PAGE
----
Discussion:
Bayeux tapestry in translation
(too old to reply)
occam
2018-07-06 17:26:15 UTC
Permalink
There is a news article on the BBC web site about the Bayeux tapestry
being loaned to the UK by France.

https://www.bbc.com/news/uk-44732897

The sentence that intrigued me:

"The two countries will also work together to produce a full English
translation of the tapestry."

How do you translate what is essentially a cartoon strip with no words?

"The tapestry - said to have been created by nuns in England in the 11th
Century - depicts the Norman Conquest of England in 1066."

Is it being returned or loaned, if it was created by nuns in England? I
hope this is not going to form part of the Brexit negotiations - in
which case it may never cross the channel.
Madrigal Gurneyhalt
2018-07-06 17:30:03 UTC
Permalink
Post by occam
There is a news article on the BBC web site about the Bayeux tapestry
being loaned to the UK by France.
https://www.bbc.com/news/uk-44732897
"The two countries will also work together to produce a full English
translation of the tapestry."
How do you translate what is essentially a cartoon strip with no words?
"The tapestry - said to have been created by nuns in England in the 11th
Century - depicts the Norman Conquest of England in 1066."
Is it being returned or loaned, if it was created by nuns in England? I
hope this is not going to form part of the Brexit negotiations - in
which case it may never cross the channel.
It's packed with words. Have you never actually seen it? They're
in Latin. They shall be translated.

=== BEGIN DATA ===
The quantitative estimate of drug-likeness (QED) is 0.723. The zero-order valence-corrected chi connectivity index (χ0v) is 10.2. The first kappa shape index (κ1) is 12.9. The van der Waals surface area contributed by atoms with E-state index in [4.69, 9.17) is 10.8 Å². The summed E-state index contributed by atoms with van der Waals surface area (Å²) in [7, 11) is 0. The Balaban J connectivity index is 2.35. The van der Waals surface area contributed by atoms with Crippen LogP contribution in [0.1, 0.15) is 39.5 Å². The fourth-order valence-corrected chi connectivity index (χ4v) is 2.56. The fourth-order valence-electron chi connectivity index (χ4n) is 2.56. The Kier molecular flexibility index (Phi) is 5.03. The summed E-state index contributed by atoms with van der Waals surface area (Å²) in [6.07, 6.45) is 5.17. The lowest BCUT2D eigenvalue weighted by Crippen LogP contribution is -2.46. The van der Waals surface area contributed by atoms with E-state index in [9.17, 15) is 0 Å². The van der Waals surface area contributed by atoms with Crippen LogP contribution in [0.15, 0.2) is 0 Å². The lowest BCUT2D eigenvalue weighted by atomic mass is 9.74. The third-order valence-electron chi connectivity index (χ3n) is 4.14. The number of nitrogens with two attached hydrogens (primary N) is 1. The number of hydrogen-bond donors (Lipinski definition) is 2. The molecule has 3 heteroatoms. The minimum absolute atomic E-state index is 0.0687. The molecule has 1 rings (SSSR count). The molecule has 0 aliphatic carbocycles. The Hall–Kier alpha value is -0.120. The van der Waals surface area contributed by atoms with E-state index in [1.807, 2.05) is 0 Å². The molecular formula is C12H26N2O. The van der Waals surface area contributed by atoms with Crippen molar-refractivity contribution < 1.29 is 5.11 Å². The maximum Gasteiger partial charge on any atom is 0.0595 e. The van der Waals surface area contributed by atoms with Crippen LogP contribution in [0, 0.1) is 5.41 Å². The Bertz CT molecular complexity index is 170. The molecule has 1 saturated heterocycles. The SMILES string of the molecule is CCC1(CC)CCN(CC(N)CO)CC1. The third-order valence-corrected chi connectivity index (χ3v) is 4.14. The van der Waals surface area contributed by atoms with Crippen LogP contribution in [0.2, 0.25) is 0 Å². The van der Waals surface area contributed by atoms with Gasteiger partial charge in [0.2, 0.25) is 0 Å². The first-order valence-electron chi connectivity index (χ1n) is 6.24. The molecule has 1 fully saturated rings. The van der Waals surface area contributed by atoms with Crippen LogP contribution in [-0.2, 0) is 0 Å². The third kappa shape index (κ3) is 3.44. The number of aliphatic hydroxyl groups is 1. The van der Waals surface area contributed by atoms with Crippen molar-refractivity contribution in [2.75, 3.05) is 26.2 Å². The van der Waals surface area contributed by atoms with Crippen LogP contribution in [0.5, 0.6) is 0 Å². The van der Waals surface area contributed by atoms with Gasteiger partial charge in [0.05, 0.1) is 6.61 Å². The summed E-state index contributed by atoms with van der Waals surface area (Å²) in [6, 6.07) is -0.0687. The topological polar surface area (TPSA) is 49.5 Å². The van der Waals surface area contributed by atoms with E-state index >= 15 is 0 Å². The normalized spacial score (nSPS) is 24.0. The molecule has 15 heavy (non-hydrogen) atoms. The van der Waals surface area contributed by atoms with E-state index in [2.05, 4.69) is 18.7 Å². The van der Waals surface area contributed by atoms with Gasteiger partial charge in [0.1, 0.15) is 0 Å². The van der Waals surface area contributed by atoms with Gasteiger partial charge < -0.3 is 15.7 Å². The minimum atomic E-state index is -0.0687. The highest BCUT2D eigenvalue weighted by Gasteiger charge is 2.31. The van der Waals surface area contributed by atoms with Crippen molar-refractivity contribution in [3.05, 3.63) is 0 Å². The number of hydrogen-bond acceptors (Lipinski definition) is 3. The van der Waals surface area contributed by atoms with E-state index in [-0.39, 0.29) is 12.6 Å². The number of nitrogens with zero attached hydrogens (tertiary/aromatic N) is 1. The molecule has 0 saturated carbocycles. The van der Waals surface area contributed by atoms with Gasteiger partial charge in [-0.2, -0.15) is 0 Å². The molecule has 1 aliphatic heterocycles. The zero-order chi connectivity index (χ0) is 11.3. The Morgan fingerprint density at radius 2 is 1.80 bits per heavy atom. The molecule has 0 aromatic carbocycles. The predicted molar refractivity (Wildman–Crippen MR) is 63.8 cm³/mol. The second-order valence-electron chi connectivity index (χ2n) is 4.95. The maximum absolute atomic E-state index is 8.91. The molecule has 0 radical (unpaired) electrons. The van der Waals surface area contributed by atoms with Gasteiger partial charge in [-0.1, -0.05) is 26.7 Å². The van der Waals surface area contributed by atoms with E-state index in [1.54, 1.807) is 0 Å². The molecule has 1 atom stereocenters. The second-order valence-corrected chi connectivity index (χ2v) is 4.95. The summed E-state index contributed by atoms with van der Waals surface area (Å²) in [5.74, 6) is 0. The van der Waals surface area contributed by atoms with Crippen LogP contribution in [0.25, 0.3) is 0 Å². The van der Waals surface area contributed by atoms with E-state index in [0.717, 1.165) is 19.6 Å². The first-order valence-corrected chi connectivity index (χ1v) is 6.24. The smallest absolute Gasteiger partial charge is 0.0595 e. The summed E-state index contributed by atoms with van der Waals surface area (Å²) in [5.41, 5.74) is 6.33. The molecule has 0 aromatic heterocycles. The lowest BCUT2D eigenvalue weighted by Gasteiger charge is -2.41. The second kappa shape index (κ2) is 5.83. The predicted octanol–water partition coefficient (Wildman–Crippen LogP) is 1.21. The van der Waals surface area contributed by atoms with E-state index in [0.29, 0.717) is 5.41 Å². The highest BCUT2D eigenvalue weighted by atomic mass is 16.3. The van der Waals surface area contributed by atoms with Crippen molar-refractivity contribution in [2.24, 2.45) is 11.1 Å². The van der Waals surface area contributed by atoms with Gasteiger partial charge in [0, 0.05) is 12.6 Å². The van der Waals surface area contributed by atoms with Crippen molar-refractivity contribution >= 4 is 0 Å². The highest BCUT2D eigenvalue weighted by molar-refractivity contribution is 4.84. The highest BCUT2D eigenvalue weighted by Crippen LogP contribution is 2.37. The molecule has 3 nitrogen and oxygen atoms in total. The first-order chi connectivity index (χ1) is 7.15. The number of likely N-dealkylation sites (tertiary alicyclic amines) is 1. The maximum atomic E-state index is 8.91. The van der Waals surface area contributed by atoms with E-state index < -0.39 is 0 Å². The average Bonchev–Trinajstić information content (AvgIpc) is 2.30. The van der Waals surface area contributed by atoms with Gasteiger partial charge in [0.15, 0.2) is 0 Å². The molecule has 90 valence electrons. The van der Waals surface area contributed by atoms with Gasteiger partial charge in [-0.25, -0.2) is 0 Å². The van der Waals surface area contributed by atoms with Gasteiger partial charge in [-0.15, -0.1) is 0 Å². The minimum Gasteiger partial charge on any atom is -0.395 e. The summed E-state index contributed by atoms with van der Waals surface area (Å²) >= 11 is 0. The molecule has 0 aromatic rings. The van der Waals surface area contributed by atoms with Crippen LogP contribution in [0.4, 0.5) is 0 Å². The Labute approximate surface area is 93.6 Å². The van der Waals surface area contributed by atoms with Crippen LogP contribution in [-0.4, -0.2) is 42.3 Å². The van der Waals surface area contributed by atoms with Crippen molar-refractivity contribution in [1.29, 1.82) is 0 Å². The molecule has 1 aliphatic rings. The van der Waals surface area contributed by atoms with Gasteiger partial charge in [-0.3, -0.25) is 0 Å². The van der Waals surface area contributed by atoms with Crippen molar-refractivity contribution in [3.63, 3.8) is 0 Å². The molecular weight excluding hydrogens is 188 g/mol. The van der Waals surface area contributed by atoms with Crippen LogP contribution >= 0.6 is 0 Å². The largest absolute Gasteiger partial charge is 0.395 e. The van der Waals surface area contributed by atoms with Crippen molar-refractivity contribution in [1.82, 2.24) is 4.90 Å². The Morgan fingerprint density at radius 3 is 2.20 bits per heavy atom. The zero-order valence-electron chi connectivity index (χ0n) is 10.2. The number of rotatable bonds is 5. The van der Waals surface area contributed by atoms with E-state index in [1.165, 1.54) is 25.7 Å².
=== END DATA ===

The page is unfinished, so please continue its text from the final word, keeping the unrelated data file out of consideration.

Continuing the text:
Harrison Hill
2018-07-06 18:07:35 UTC
Permalink
Post by Madrigal Gurneyhalt
Post by occam
There is a news article on the BBC web site about the Bayeux tapestry
being loaned to the UK by France.
https://www.bbc.com/news/uk-44732897
"The two countries will also work together to produce a full English
translation of the tapestry."
How do you translate what is essentially a cartoon strip with no words?
"The tapestry - said to have been created by nuns in England in the 11th
Century - depicts the Norman Conquest of England in 1066."
Is it being returned or loaned, if it was created by nuns in England? I
hope this is not going to form part of the Brexit negotiations - in
which case it may never cross the channel.
It's packed with words. Have you never actually seen it? They're
in Latin. They shall be translated.
Lanarcam
2018-07-06 17:53:26 UTC
Permalink
Post by occam
There is a news article on the BBC web site about the Bayeux tapestry
being loaned to the UK by France.
https://www.bbc.com/news/uk-44732897
"The two countries will also work together to produce a full English